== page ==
At a sole surface height above the base plane of approximately 40% of a maximum arch height, the cumulative horizontal cross-sectional area projected downwardly onto the base plane is preferably approximately 92% and is in the range of 90-93%. The remaining 60% of the arch height reveals the final approximately 7% of the remaining area to reach the maximum cumulative horizontal cross-sectional area.
The unique contouring of the sole surface of the inventive last with the unique variation of projected cross-sectional areas at various heights above the base plane has empirically been determined to produce footwear which distributes the weight and pressure of walking and running more naturally over the surface of the footwear sole than the footwear manufactured with conventional lasts which have a generally flat sole surface and a sharply angled feather edge around the flat sole surface.
The heel portion of the last body is shaped and configured to provide footwear with greater stability and comfort for the wearer. Particularly, a rearwardmost point in the heel portion bottom of the last body on the parting line is angled slightly from the rearwardmost point at the top of the last body. A line extending between the first and second rearwardmost points, which is referred to as the backseam line, forms an angle with the horizontal base plane of approximately 80-88° or with the centerline perpendicular to the base plane of approximately 2-10°. Preferably the angle will be around 6-7° with the centerline 144. Thus, the heel portion is not squared to be perpendicular to a base plane like a conventional last. The heel portion of the last is therefore designed to reflect the empirically determined shape of an average human foot, such that the footwear constructed on the last does not bind or otherwise constrict the foot unnaturally.
The last of the present invention produces footwear which is biomechanically in harmony with the human foot. There is no artificially created rigidly-angled feather edge nor a sole with a rigid, flattened bottom. Furthermore, the last of the invention eliminates the necessity of building up material underneath a wearer's foot-in either the heel or arch areas as done in conventional footwear-because the last of the invention produces footwear which allows the foot to assume its proper position at all times and naturally support itself.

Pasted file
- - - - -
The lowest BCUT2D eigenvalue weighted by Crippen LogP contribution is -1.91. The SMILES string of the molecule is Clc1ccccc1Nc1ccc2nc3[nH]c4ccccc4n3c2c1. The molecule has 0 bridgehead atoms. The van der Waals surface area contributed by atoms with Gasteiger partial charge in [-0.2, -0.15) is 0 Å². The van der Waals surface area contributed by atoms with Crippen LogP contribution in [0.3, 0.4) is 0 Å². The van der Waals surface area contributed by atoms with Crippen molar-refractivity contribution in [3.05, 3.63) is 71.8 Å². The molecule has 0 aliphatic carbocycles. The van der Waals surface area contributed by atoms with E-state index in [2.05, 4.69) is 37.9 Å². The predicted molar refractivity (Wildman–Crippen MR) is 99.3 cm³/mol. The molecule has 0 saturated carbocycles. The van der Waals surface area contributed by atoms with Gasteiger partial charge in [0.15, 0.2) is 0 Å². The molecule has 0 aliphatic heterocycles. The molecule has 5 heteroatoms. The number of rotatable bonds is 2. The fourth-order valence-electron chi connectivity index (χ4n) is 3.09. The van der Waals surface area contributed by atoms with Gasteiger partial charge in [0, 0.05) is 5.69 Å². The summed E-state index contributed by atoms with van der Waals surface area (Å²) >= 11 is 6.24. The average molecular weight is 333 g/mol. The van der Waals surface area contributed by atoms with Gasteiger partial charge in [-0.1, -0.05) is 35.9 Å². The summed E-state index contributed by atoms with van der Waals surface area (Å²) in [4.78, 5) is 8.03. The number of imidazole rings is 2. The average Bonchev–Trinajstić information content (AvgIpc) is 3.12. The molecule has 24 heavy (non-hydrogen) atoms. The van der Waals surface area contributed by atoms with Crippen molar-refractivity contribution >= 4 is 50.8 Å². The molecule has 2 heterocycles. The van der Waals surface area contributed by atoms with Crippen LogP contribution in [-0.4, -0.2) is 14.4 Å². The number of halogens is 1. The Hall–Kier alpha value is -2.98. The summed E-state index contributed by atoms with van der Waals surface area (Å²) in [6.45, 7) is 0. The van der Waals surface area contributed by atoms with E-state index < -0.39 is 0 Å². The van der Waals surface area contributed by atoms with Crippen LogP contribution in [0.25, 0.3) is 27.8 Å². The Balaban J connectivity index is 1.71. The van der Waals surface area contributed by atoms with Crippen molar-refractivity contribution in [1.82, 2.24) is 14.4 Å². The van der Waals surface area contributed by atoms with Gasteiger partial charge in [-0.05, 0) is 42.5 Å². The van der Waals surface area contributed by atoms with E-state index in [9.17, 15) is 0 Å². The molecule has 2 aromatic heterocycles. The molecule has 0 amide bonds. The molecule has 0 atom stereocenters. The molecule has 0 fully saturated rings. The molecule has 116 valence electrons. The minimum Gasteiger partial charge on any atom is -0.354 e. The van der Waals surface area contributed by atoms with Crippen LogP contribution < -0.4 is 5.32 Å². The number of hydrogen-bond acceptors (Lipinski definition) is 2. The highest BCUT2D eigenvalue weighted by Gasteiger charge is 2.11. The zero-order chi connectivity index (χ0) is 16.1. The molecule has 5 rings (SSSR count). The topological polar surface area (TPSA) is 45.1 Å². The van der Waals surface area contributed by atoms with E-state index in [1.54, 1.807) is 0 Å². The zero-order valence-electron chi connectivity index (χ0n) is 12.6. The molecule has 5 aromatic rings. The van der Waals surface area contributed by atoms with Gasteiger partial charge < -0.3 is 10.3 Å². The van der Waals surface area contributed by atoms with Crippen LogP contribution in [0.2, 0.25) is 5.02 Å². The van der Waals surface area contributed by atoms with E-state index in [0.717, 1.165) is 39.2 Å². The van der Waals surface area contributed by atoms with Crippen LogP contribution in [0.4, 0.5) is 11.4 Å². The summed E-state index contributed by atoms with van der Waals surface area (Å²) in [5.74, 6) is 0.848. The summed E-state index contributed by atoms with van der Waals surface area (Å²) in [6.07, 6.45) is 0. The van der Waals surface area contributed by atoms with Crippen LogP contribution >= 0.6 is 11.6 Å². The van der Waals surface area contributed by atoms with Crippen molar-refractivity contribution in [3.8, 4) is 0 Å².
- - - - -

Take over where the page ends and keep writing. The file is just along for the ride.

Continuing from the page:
Footwear manufactured with the last of the present invention reflects the inventive shape of the last. The footwear has inner and outer longitudinal arches on the sole surface which extend from the heel portion to the toe portion. The footwear thus produced also encompasses the first and second transverse arches formed in the sole surface of the last. Preferably, the upper material and insole lining of footwear manufactured on the last is slip-lasted or California slip-lasted onto the last. A cement method of construction is then utilized to attach the outer soles to the insoles. The entire item of footwear is then machine-stitched to completion. In accordance with the principles of the present invention, the inside, foot-receiving shape of the footwear reflects the unique shape and configuration of the inventive last. The footwear sole, in addition to having the four unique arches, also has three discrete contact points which intersect a defined horizontal ground plane when the footwear contacts the ground during use. Preferably, the thickness of the insole and the thickness of the outer sole are of uniform thickness across substantially the entire sole surface of the footwear, and therefore, the footwear reflects the unique contouring of the last sole surface, including the varying cumulative horizontal cross-sectional areas projected downwardly onto a horizontal base plane at various heights from the base plane as described hereinabove with respect to the last.
The inventive footwear of the invention reflects the unique configuration of the last and it has been empirically determined that the footwear will properly distribute the pressure from propulsion and weight bearing in the same manner that the bare foot of each unique wearer would distribute such pressure. Therefore, the unnatural distortion and binding of the foot caused by traditional footwear does not occur with footwear constructed in accordance with the principles of the invention. The footwear has no sharply angled feather edge and lacks the vertical walls and sharp ridges which exist around footwear manufactured with conventional lasts. The footwear operates in harmony with the human foot and will reduce many of the drawbacks associated with binding, stiff and constricting traditional footwear built on conventional lasts. The last of the invention may be sized and graded to produce footwear for a large number of wearers.
These and other advantages will become more readily apparent from a detailed description of the invention below.
The accompanying drawings, which are incorporated in and constitute a part of this specification, illustrate embodiments of the invention and, together with a general description of the invention given above, and the detailed description of the embodiments given below, serve to explain the principles of the invention.
The file of this patent contains at least one drawing executed in color. Copies of this patent with color drawings will be provided by the Patent & Trademark Office upon request and payment of the necessary fee.
FIG. 1 is a bottom perspective view of the last of the present invention illustrating the unique arches of the sole surface;
FIG. 2 is a top perspective view of the last of the present invention;
FIG. 3 is a side elevational view of the last of the present invention illustrating the inner and outer longitudinal arches;
FIG. 3A is a cross-sectional view taken on lines 3A--3A of FIG. 3.